she had first been brought to his presence. He stopped there and
fastened his terrible eyes upon her. He did not speak, but his eyes
seemed to be boring straight to the center of her brain. She felt an
almost irresistible force urging her toward the kaldane. She fought to
resist it; she tried to turn away her eyes, but she could not. They
were held as in horrid fascination upon the glittering, lidless orbs of
the great brain that faced her. Slowly, every step a painful struggle
of resistance, she moved toward the horrific monster. She tried to cry
aloud in an effort to awaken her numbing faculties, but no sound passed
her lips. If those eyes would but turn away, just for an instant, she
felt that she might regain the power to control her steps; but the eyes
never left hers. They seemed but to burn deeper and deeper, gathering
up every vestige of control of her entire nervous system.
As she approached the thing it backed slowly away upon its spider legs.
She noticed that its chelae waved slowly to and fro before it as it
backed, backed, backed, through the round aperture in the wall. Must
she follow it there, too? What new and nameless horror lay concealed in
that hidden chamber? No! she would not do it. Yet before she reached
the wall she found herself down and crawling upon her hands and knees
straight toward the hole from which the two eyes still clung to hers.
At the very threshold of the opening she made a last, heroic stand,
battling against the force that drew her on; but in the end she
succumbed. With a gasp that ended in a sob Tara of Helium passed
through the aperture into the chamber beyond.
The opening was but barely large enough to admit her. Upon the opposite
side she found herself in a small chamber. Before her squatted Luud.
Against the opposite wall lay a large and beautiful male rykor. He was
without harness or other trappings.
"You see now," said Luud, "the futility of revolt."
The words seemed to release her momentarily from the spell. Quickly she
turned away her eyes.
"Look at me!" commanded Luud.
Tara of Helium kept her eyes averted. She felt a new strength, or at
least a diminution of the creature's power over her. Had she stumbled
upon the secret of its uncanny domination over her will? She dared not
hope. With eyes averted she turned toward the aperture through which
those baleful eyes had drawn her. Again Luud commanded her to stop, but
Taug rose upon his short legs, bristling.Page 8
My, but what great, beautiful fangs he had! Teeka could not but notice them.Page 19
Of all the jungle folk, Tantor commanded Tarzan's greatest love since Kala had been taken from him.Page 22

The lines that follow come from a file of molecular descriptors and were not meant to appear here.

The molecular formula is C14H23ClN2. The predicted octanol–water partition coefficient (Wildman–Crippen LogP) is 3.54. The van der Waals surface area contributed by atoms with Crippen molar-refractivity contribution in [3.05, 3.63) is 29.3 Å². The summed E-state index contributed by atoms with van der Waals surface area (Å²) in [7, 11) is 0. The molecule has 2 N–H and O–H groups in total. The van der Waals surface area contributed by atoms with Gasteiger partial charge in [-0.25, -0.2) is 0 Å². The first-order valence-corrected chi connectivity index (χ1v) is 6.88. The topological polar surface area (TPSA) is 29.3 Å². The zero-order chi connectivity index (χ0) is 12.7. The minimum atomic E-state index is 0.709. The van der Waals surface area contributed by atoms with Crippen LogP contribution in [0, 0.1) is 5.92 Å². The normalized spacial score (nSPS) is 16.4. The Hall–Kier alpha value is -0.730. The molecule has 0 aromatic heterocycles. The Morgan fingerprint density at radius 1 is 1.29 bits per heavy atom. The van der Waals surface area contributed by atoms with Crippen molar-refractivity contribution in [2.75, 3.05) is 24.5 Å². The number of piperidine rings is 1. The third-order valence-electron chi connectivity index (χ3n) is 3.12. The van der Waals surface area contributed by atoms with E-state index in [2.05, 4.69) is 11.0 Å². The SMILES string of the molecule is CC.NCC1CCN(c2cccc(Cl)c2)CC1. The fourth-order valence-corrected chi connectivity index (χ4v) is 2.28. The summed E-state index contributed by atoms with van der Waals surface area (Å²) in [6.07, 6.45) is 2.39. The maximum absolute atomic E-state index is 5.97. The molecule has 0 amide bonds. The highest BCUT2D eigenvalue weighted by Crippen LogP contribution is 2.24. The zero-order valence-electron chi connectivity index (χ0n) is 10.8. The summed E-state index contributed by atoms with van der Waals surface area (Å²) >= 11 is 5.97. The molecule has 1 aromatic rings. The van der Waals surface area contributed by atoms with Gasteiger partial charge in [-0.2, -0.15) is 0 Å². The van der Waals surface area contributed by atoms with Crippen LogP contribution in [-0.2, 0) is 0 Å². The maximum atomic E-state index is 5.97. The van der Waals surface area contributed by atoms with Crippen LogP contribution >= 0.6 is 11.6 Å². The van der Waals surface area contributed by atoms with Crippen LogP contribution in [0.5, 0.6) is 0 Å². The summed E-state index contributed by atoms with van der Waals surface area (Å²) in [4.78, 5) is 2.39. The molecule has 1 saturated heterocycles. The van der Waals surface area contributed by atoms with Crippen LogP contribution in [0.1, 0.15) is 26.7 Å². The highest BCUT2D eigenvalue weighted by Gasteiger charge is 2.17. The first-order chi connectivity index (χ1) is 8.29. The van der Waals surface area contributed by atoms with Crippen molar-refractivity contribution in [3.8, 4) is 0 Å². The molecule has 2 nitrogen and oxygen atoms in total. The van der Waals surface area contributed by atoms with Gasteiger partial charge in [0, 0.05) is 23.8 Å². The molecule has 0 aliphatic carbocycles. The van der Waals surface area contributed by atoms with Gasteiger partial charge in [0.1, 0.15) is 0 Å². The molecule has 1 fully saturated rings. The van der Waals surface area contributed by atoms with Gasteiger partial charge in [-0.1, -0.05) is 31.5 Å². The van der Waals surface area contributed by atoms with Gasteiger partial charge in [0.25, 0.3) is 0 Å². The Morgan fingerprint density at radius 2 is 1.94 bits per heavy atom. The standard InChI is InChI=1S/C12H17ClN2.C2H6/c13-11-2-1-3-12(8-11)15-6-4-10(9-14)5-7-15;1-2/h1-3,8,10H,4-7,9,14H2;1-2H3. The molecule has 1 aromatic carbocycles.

"Fight!" growled Tarzan.Page 29
"Tarzan of the Apes will not harm Teeka's balu," he said.Page 33
The impetuosity of this act and the weight and momentum of his body carried the bull backward, clutching and clawing for support, down through the leafy branches of the tree.Page 35
The wail was immediately followed by a real scream of terror from the small lungs.Page 80
He would investigate.Page 93
Young Lord Greystoke did not know that they planned against him, nor, knowing, would have cared.Page 107
He had long since discovered the apish propensity for mimicry and learned to make use of it.Page 108
The apes and Tarzan pursued the great beast to a natural clearing, where Numa evidently determined to make a last stand, taking up his position in the center of the open space, which was far enough from any tree to render him practically immune from the rather erratic throwing of the apes, though Tarzan still found him with most persistent and aggravating frequency.Page 123
But the more he thought upon the matter the less positive he was as to the verity of the seeming adventure through which he had passed, yet where the real had ceased and the unreal commenced he was quite unable to determine.Page 130
With one bite I can slay your biggest bull.Page 143
Teeka followed slowly.Page 147
If it hadn't been for their black faces, their hideously disfigured features, and the fact that one of them had slain Kala, Tarzan might have wished to be one of them.Page 153
They leaped into the air and uttered savage cries--hoarse victory cries, and then they came closer, and the cries died upon their lips, and their eyes went wide so that the whites showed all around their irises, and their pendulous lower lips drooped with their drooping jaws.Page 155
Nor was it long before one did.Page 157
With the lion's skin under one arm the ape-man dropped to the ground in the dense shadows beneath the tree and then circled behind the huts until he came out directly in the rear of the cage, in which Numa paced nervously to and fro.Page 158
The strong light from the fire fell full upon the lion head and the blacks leaped to the conclusion, as Tarzan had known they would, that their captive had escaped his cage.